Objective: To understand how population’s adaptation during de-escalation phase after SARS-CoV-2 pandemic and their demands of pediatric emergency services in Hospital Universitario Valle Hebrón. Methodology: Observational, descriptive and transversal study made at the cited hospital between May and June 2020. Data were obtained through a self-administered ad hoc questionnaire. The age of the children, priority levels in caregiving, visit’s motive, alternative assistance resources and opinions about protective measures established were gathered. Results: The demands of assistance decreased during May and June 2020 compared with the same months of the previous year (2019). There is a 3.5% increase in level 3 priority attention patients. The main causes of visits were fever and digestive problems. 85% of surveyed patients received medical attention on several occasions during the year. 80% of respondents needed to attend emergency services but they did not go because fear of contagion. 62% prioritized other resources before attending to the hospital. The most used sanitary resource were centers of Primary Care. More than 80% of the respondents did not perceive any dehumanization in their attention and 40% adopted all safety measures. Discussion: There has been a decrease in Pediatric Emergency assistance during de-escalation period, what has originated an increase in the use of other healthcare resources. Organizational and functional changes adopted as protective measures have not been perceived as reasons for dehumanization in patient’s care.
Due to the changes in delivering medical care during the Coronavirus disease 2019 (COVID‐19) pandemic, such as the heavy reliance on telehealth, it is worth exploring if this is suitable when treating complex wounds. A literature rapid review was performed to explore the existing evidence around alternative service delivery modalities. While there are organisations that have successful telehealth systems and infrastructure, for services that do not already widely use telehealth it is difficult to implement a standardised system in the current state of emergency. The evidence reviewed demonstrates that telehealth appears to currently have a limited place in chronic wound management; therefore, standardisation on determining suitability in conjunction with evaluation of telehealth during this period is needed to shape implementation of telehealth systems in the future.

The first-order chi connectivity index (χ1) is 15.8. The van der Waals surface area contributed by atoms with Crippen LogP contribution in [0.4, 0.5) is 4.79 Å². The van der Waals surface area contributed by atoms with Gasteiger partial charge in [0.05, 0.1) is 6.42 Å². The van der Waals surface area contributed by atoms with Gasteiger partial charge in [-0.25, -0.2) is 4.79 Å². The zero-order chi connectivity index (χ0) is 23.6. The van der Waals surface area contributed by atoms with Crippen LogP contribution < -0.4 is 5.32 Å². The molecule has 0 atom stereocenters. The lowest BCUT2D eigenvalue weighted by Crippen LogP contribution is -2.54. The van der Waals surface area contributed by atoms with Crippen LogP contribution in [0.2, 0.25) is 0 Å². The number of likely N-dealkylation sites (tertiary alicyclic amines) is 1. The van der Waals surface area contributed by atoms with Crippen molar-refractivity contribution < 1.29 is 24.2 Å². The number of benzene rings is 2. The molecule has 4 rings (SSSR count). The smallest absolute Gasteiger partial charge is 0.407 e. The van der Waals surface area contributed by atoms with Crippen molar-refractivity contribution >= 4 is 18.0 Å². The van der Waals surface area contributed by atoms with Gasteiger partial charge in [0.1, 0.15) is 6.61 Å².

Negative pressure wound therapy (NPWT) utilises a polyurethane drape with acrylic adhesive over foam dressings to create a seal. In anatomically challenging areas, ancillary products are frequently used. Additionally, health care providers are unable to reposition the drape once placed. A novel hybrid drape consisting of polyurethane film with acrylic adhesive and silicone perforated layer has been developed to allow for repositioning after initial placement and easy removal. This six‐patient case series evaluates the use of NPWT with hybrid drape over anatomically challenging wounds. Three males and three females were treated. Dressing changes occurred every 2 to 3 days. Drape application, repositioning, and ability to maintain a seal were evaluated. During application, the drape was repositioned 1 to 2 times without periwound skin irritation in 4/6 wounds. Prior to initial application, ancillary products were applied to help create a seal. However, by the second or third application, ancillary products were no longer used in 4/6 wounds. None of the dressing applications resulted in negative pressure seal leaks. In these patients, health care providers could reposition the hybrid drape after initial placement without periwound skin irritation and successfully create a negative pressure seal without ancillary products in anatomically challenging wound locations.